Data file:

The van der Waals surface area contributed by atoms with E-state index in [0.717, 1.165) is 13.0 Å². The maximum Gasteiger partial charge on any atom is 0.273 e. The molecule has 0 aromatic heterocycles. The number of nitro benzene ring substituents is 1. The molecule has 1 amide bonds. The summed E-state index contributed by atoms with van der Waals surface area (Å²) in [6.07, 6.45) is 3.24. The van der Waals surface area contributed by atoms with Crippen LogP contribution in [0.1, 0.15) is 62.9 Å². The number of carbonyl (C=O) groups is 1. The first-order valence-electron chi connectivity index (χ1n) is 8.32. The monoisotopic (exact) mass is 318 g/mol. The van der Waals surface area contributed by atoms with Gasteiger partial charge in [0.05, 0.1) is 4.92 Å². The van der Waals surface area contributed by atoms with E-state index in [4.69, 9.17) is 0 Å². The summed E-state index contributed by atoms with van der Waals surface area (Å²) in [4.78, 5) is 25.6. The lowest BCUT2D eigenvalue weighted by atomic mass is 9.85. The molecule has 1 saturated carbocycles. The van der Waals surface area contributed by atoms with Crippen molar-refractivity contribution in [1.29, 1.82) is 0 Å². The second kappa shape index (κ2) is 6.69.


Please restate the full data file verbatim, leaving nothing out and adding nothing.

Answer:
The van der Waals surface area contributed by atoms with E-state index in [0.717, 1.165) is 13.0 Å². The maximum Gasteiger partial charge on any atom is 0.273 e. The molecule has 0 aromatic heterocycles. The number of nitro benzene ring substituents is 1. The molecule has 1 amide bonds. The summed E-state index contributed by atoms with van der Waals surface area (Å²) in [6.07, 6.45) is 3.24. The van der Waals surface area contributed by atoms with Crippen LogP contribution in [0.1, 0.15) is 62.9 Å². The number of carbonyl (C=O) groups is 1. The first-order valence-electron chi connectivity index (χ1n) is 8.32. The monoisotopic (exact) mass is 318 g/mol. The van der Waals surface area contributed by atoms with Gasteiger partial charge in [0.05, 0.1) is 4.92 Å². The van der Waals surface area contributed by atoms with E-state index in [4.69, 9.17) is 0 Å². The summed E-state index contributed by atoms with van der Waals surface area (Å²) in [4.78, 5) is 25.6. The lowest BCUT2D eigenvalue weighted by atomic mass is 9.85. The molecule has 1 saturated carbocycles. The van der Waals surface area contributed by atoms with Crippen molar-refractivity contribution in [1.29, 1.82) is 0 Å². The second kappa shape index (κ2) is 6.69.